January 6, 2003

Malaysia must sing a consistent tune

By Eddie Toh

MALAYSIA has had an uneven track record in sending the right signals to foreign investors over the years.
On the one hand, the government has been pragmatic in setting up a friendly regime to attract foreign investments into its stock market and manufacturing sector. The country's export-oriented drive, coupled with the government's prudent fiscal and monetary policy, has also generally been consistent over the years.
To cope with dwindling foreign money during the regional financial crisis in 1997-98, the Malaysian government even suspended its sacred cow - the bumiputra policy to help the predominant Malay community prosper - in the manufacturing sector. Foreigners are allowed to boost their ownership in certain segments of the manufacturing sector during this window of opportunity, which closes at the end of this year.
And in the previous budget announcement, Prime Minister Mahathir Mohamad dangled carrots to woo more multinational corporations to set up their operational headquarters in Malaysia and help speed up the country's plan to become a major air and sea cargo hub to rival Singapore.
The premier is also mulling over the possibility of granting honorary citizenship to foreigners in a bid to attract foreign talent to help boost its economy.
Another right signal is the government's drive to remove mounting debts in the corporate sector regardless of the owners' political connections.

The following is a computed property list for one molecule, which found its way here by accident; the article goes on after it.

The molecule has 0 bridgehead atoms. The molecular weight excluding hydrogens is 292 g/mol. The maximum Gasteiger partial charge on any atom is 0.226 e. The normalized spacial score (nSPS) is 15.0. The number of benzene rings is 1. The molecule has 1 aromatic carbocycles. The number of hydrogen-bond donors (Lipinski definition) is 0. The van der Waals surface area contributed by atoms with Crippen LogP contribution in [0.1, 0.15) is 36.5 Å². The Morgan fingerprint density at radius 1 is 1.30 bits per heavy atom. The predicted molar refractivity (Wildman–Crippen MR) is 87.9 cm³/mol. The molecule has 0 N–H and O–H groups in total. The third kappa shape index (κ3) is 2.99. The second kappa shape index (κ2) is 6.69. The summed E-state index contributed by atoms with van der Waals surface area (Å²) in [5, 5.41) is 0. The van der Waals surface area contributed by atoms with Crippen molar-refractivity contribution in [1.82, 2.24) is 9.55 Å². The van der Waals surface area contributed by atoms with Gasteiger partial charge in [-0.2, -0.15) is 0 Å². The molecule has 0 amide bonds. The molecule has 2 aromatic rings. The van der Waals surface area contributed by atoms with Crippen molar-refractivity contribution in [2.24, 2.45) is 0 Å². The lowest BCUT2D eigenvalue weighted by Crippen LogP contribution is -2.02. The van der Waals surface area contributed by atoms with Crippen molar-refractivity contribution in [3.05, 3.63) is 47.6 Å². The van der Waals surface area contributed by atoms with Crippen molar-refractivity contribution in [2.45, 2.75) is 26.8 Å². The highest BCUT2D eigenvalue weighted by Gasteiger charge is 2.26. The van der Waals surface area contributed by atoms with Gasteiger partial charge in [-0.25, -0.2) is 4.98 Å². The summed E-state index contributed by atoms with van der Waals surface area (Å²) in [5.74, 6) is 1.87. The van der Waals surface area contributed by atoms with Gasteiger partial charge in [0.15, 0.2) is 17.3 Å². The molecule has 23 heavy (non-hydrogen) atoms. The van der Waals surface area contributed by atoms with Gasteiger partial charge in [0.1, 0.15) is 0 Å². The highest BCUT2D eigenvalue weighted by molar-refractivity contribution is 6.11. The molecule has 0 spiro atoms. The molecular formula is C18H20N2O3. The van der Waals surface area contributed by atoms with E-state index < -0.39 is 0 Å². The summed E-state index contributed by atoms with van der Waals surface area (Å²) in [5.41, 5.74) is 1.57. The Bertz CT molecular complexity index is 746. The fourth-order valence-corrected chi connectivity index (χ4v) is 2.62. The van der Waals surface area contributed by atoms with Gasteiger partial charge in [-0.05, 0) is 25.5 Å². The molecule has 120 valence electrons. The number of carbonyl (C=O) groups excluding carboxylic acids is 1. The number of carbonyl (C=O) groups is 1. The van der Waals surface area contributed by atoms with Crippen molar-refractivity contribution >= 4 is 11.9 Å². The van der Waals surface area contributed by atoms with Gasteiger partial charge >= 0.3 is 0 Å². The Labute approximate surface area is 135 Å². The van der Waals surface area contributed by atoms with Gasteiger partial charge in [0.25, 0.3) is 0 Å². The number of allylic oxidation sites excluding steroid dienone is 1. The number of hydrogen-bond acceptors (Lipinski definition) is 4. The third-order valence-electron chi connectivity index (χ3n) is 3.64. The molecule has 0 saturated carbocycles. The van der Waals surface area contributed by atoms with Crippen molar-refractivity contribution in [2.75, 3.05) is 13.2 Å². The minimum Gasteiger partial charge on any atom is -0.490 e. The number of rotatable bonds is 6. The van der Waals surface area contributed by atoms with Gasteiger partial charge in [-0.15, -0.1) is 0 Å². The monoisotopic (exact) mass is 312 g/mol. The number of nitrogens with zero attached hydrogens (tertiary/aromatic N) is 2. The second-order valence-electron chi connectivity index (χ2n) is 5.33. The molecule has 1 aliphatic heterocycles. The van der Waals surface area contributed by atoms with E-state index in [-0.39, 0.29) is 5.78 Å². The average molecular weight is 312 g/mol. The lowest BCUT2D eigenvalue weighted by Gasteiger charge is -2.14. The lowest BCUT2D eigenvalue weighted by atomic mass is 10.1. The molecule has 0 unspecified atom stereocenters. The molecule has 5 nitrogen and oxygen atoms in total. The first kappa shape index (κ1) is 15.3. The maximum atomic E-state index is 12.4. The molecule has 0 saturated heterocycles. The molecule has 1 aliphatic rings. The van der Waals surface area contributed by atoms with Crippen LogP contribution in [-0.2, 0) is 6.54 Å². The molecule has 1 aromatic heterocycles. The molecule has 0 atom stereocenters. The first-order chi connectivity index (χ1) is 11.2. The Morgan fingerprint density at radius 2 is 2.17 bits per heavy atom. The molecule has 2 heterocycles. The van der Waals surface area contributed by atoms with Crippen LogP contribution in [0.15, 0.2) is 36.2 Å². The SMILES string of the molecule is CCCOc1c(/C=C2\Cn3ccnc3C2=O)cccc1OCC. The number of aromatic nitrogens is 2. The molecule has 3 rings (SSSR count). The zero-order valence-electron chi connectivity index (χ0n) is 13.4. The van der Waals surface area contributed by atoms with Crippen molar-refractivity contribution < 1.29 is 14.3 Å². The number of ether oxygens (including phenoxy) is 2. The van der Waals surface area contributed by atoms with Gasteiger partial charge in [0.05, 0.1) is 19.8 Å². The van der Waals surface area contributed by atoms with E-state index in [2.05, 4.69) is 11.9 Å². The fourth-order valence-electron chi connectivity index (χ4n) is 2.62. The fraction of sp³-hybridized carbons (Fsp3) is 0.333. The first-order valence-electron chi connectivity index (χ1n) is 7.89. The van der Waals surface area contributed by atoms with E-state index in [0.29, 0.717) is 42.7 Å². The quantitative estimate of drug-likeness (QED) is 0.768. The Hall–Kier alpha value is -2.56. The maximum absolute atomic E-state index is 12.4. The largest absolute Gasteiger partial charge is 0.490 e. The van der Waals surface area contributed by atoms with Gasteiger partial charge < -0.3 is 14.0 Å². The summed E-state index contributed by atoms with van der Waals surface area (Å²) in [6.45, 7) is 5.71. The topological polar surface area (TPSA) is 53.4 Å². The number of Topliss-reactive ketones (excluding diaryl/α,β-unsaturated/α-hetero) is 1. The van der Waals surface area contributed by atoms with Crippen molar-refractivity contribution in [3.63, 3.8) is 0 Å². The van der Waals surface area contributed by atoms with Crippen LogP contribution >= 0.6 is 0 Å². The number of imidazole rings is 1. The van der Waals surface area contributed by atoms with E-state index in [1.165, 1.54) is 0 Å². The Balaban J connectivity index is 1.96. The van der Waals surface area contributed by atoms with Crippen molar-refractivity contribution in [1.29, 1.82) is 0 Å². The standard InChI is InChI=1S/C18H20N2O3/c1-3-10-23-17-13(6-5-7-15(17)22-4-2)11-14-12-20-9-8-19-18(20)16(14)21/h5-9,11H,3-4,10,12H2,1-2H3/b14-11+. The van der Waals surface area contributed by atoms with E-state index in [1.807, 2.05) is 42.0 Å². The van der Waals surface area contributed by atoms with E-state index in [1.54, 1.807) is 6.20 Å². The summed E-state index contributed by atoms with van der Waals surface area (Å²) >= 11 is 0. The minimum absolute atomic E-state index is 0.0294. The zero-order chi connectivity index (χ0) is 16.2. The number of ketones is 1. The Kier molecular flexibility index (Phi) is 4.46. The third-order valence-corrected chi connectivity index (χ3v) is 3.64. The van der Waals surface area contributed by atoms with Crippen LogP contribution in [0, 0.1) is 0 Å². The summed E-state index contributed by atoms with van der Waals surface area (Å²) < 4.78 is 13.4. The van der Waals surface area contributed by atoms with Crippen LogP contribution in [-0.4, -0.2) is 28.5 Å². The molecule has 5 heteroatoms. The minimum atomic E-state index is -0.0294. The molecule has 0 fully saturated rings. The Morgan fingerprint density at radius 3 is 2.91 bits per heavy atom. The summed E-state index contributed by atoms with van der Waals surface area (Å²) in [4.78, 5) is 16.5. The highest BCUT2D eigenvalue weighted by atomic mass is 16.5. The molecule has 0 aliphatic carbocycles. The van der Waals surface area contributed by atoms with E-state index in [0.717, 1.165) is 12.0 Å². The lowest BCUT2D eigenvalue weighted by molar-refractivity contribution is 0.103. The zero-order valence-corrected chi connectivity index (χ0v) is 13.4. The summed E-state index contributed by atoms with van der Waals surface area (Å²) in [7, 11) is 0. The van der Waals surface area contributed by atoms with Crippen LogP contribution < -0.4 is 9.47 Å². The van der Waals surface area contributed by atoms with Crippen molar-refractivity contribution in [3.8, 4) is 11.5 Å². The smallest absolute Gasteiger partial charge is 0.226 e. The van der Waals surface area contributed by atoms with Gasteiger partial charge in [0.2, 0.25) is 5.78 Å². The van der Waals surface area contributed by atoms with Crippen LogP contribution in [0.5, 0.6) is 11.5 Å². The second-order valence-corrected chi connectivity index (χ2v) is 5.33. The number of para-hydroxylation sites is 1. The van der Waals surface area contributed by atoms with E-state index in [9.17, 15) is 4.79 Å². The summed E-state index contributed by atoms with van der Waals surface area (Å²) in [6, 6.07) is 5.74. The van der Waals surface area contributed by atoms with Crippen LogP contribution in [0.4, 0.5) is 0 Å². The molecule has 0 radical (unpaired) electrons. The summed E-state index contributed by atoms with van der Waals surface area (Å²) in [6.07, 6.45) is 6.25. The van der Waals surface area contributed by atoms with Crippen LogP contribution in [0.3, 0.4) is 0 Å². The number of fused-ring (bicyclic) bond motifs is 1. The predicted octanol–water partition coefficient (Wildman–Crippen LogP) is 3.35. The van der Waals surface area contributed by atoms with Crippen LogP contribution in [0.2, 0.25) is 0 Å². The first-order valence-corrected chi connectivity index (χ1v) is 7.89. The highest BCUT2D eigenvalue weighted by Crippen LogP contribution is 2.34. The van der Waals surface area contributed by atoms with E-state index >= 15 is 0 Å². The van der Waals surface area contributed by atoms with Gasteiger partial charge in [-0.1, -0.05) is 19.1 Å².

As a result of these pragmatic policies, Malaysia emerged as one of the top destinations for foreign investors in the region in the last two decades.
Visitors to Malaysia will not miss the obvious signs of a huge foreign presence in the country. Foreign banks - like Citibank, Standard Chartered and Singapore's United Overseas Bank - control over one-fifth of the country's banking assets. Foreign hypermarkets like Carrefour, Giant and Tesco pepper the urban landscape. And foreign carmakers like BMW, Honda and DaimlerChrysler are racing to beef up their presence in Malaysia ahead of the opening up of the sector under the Asean Free Trade Area.
On the other hand, however, there have been policy faux pas along the way.
Among them are the levy of RM100,000 (S$45,887) on property transactions by foreigners, the handling of the release of the Malaysian shares previously traded on Singapore's Clob International, and certain aspects of the country's capital control regime.
Flaws in the system of capital controls include the barring of foreigners from repatriating their proceeds from the sale of equities for one year, and the confusing exit levy on equity profits.
The first banking merger blueprint drafted in 1999 didn't fly. Fortunately, the government changed course and allowed banks to pick their own merger partners following strong objections to the first forced merger plan.
Malaysia has paid a high price for some of these policies. For instance, foreign portfolio managers dumped Malaysian stocks indiscriminately ahead of the imposition of the repatriation restrictions in September 1998.
The Kuala Lumpur Stock Exchange Composite Index crashed to below 300 points then. It has since doubled to more than 600 points, but the market barometer is still less than half the level of over 1,300 points recorded 10 years ago.
Given the volatile global outlook, it is highly unlikely that the KLCI could double in the next few years.
It has also not helped market sentiment when Malaysia raised the ante in recent weeks in its ongoing spat with Singapore.
The word 'war' has been used by Malaysian politicians a tad too liberally as they clamoured to assert Malaysia's claim to a disputed islet off the coast of Johor state and Singapore. The other thorny problem is the pricing of Malaysia's supply of water to Singapore.
Investors are surely following how the two countries will resolve their differences.